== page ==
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The idea of having close contact with wild (and potentially dangerous) animals has gained increasing popularity in recent years, but U.S. officials say harm caused to wildlife by animal tourism is irreparable. In Hawaii, the U.S. federal government is now proposing a ban to the state's "swim with dolphins" programs, protecting the state's natural wildlife.

'Swimming with dolphins' tourism might be banned in Hawaii


Daksha Rangan
Digital Reporter

Sunday, August 28, 2016, 1:35 PM - Warm, tropical destinations are an ever-popular vacation spot for North Americans -- but not only for obvious reasons. Though most do enjoy a hot day by the ocean, sunshine-soaked destinations also have another growing area of appeal: animal tourism.


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The idea of having close contact with wild and potentially dangerous animals has gained increasing popularity in recent years, but U.S. officials say animal tourism is disrupting wildlife and their natural cycle.

In Hawaii, the federal government is now proposing a ban to the state's "swim with dolphins" programs, protecting the state's natural wildlife.


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U.S. officials from the National Marine Fisheries Service are now proposing a new set of rules that would limit human interaction with Hawaiian spinner dolphins to 45 meters, Mother Nature Network (MNN) reports.

While lively at night in search of food, these dolphins often retreat to shallow waters near shore during the day to rest. They are known for their nurturing and social personalities, making them especially vulnerable to captivity.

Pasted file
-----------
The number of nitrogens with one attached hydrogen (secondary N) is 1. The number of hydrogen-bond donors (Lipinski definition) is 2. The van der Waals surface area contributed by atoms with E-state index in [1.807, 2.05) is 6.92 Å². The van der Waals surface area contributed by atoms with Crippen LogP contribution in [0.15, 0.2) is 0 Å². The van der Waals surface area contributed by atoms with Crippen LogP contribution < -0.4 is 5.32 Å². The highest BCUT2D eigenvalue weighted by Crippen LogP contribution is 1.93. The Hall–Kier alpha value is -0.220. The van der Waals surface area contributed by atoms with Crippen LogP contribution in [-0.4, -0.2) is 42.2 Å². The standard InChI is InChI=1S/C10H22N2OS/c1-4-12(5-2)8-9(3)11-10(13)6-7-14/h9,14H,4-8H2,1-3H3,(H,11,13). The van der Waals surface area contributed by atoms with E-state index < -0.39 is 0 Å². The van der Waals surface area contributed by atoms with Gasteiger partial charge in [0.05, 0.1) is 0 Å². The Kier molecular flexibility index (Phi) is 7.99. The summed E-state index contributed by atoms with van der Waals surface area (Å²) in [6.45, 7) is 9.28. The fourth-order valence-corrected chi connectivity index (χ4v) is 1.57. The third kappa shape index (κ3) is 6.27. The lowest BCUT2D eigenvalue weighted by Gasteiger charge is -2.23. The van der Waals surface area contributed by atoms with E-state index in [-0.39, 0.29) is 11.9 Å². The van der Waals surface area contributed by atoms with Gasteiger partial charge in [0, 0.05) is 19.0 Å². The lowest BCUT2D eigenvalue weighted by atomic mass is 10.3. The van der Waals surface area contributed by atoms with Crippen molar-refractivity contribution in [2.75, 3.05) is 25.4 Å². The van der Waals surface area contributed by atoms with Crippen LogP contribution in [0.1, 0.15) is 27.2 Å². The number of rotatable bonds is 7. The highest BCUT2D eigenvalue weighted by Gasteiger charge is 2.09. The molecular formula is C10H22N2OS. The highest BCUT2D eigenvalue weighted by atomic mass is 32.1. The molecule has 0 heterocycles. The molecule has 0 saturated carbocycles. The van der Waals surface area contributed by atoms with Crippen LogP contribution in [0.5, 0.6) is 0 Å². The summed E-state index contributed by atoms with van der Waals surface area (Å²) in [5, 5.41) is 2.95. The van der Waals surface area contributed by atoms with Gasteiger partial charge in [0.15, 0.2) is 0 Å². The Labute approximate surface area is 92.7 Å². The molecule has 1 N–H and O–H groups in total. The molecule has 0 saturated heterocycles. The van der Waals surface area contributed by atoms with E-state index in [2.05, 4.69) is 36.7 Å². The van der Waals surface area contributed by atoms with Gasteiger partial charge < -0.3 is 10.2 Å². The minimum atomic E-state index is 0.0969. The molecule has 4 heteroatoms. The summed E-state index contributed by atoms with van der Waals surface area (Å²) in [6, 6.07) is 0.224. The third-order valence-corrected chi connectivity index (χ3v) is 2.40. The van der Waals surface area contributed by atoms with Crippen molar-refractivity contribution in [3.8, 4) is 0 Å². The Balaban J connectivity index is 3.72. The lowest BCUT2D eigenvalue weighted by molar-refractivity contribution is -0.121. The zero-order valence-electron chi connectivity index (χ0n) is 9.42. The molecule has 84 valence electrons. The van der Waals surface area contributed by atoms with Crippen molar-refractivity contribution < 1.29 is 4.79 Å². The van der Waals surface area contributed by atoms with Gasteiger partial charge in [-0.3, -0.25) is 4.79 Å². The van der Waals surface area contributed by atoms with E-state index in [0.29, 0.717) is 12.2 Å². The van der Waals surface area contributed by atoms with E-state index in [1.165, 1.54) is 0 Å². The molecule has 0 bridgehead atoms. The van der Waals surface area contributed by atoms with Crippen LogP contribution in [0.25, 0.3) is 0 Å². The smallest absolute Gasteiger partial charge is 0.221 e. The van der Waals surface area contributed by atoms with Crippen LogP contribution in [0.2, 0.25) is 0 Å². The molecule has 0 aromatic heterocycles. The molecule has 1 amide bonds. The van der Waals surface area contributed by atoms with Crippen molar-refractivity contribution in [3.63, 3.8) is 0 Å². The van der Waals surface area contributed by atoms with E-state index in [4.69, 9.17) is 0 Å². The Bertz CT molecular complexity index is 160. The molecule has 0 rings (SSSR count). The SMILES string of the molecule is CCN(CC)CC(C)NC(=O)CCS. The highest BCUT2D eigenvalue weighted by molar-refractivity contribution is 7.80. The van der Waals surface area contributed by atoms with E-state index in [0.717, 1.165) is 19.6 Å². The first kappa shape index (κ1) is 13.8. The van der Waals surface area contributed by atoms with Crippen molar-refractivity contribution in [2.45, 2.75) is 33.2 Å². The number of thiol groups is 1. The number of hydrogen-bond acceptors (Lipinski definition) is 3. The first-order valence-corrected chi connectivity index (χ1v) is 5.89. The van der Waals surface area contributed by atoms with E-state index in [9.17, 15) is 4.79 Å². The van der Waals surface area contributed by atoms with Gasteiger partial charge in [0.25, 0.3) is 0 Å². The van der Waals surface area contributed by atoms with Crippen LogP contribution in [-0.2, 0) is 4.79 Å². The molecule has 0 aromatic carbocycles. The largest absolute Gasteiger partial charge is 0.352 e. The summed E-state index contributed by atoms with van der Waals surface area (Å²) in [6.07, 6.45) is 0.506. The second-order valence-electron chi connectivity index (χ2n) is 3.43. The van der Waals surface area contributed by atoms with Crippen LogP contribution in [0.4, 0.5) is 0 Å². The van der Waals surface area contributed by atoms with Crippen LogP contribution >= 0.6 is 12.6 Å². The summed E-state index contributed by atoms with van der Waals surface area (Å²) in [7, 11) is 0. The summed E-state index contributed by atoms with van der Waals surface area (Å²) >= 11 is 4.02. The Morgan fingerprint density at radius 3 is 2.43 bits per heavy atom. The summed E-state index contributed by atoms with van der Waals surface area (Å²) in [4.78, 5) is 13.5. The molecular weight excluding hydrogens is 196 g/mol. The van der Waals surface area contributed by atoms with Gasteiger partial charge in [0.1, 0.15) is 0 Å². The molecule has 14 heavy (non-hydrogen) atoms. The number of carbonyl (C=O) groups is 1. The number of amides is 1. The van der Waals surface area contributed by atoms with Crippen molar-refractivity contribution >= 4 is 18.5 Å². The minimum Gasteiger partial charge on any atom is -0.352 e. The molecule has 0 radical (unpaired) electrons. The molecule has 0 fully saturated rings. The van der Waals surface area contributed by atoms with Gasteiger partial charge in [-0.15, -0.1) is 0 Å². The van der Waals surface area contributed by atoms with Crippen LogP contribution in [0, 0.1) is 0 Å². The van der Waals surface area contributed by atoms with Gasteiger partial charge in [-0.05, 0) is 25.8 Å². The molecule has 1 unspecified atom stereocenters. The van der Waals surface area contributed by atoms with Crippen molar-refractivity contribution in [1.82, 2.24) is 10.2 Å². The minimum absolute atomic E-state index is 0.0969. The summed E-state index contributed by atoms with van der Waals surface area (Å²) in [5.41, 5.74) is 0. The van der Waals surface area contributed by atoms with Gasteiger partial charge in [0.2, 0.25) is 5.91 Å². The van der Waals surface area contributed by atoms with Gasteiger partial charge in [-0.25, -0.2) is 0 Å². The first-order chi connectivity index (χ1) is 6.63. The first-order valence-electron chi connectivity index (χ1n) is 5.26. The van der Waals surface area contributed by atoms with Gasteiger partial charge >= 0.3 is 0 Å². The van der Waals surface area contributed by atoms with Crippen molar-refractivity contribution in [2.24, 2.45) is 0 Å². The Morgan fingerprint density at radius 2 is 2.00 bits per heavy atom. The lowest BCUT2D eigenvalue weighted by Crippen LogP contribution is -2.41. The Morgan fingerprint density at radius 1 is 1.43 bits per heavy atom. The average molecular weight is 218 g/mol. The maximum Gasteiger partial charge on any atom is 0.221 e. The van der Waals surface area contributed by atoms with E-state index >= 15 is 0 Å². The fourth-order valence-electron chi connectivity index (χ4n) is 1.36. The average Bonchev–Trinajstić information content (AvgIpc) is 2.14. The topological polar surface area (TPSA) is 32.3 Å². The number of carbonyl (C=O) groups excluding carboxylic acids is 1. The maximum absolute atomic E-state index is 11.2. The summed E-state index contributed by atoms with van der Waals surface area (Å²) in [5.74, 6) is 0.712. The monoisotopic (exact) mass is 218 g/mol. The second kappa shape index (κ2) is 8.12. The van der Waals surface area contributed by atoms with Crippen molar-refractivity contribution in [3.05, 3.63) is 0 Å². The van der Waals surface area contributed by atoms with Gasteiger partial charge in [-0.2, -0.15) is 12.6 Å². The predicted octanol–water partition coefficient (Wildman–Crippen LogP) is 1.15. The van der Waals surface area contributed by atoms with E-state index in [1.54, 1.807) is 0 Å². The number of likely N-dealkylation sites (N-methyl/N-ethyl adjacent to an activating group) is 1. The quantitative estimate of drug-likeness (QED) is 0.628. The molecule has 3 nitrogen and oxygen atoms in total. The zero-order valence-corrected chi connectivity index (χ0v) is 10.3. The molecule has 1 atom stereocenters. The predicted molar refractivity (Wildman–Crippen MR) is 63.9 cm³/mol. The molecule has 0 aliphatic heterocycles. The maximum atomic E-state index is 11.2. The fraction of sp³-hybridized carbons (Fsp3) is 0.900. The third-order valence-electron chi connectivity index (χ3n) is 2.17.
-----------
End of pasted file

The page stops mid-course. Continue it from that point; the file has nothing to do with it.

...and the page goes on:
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"People chase the dolphins with selfie sticks," Victor Lozano, owner of Oahu's Dolphin Excursions, told The Guardian.

"You go on safari – you don’t go out to the lion and try to pet it.”

Other countries have received heat from the public for their malpractices in animal tourism.

Thailand is known for its elephants, many of which serve rides for hours on end; Indonesia has been under fire for drugging a lion to serve as a photo prop to tourists; and the Caribbean, like Hawaii, has been a topic of debate for holding wild dolphins captive so tourists can ride them -- a process that often entails irreparable physical and emotional damage.

If the regulations in Hawaii are passed, the ban would cover all water space within two nautical miles of the Hawaiian Islands, including the waters between Lanai, Maui, and Kahoolawe.

Related Story: Chilling scene after 500-lbs dolphin hops into family boat


SOURCE: MNN | The Guardian | Huffington Post

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